Looking Forward to a Dynamic CES2 Jan, 2005 By: Kurt Indvik
This year's Consumer Electronics Show (CES), which kicks off Wednesday, Jan. 5, with a pre-show keynote from Microsoft's Bill Gates, will be an interesting one for the home media retailing business. A number of major issues will be in play this year that promise to further the evolution of digital home entertainment.
Probably most important is what the two high definition disc format groups have in mind for this year's event. Blu-ray Disc and HD-DVD have back-to-back press events this Thursday that are sure to add fuel to the already fiery format battle being waged. Can we expect to see more content suppliers line up behind the formats? What about Fox, which seems to be leaning toward Blu-ray? Perhaps CES would be a prime venue to make its intentions known. Certainly HD-DVD and its newly-formed HD-DVD Promotion Group will have something up their sleeves, possibly a demonstration of greater hardware support and activity to blunt Blu-ray's rather large contingent of committed manufacturers. I think we can expect to see the salvos start early this year as the two formats race to a probable dual launch at the end of 2005.
Meanwhile, one of the more important trends is the continued development of handheld entertainment. Sony's PSP is expected to make waves this week with a market launch announcement event at CES. After the stunning success of Nintendo's DS handheld player launch earlier in 2004, there is sure to be plenty of talk in the aisles and at the podiums about the great prospects for handheld entertainment, including the playing of movies and other non-game entertainment on these and other devices.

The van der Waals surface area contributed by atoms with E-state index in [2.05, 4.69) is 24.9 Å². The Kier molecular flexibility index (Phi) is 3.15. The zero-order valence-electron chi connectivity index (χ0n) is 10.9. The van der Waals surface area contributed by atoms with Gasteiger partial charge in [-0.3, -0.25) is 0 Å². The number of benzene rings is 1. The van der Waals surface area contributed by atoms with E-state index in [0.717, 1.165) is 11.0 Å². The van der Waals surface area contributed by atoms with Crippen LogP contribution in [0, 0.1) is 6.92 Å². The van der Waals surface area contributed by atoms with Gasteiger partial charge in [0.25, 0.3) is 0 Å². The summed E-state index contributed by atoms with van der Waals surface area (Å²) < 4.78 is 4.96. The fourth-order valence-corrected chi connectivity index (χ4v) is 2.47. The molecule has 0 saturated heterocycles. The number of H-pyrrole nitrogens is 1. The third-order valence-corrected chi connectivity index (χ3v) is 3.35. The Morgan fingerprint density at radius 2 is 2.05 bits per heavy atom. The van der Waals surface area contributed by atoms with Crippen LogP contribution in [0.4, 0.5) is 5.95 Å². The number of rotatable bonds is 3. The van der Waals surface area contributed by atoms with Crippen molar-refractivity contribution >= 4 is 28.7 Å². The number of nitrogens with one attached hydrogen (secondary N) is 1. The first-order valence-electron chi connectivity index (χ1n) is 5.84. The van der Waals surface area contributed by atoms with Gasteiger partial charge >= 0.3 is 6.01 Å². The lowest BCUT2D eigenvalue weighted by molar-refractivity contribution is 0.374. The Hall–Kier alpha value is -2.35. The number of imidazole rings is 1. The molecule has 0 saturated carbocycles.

I have attended CES off and on for almost 20 years now, and this year, more than ever, the show seems to have a very cohesive feel to it, as digital technology has become ubiquitous across all entertainment platforms. So many of the technology trends in consumer electronics and home entertainment have the potential for interoperability. So its not surprising that media centers, those devices that can store all our various digital content, and from which we can distribute that entertainment to any combination of players and screens large and small, are going to be front and center at this year's CES. The much-heralded convergence of PC and CE companies all vying for a place in this emerging space will be in full bloom at CES.
It promises to be a dynamic several days in Las Vegas, out of which should come a clearer picture of how the next several years of digital entertainment development will look.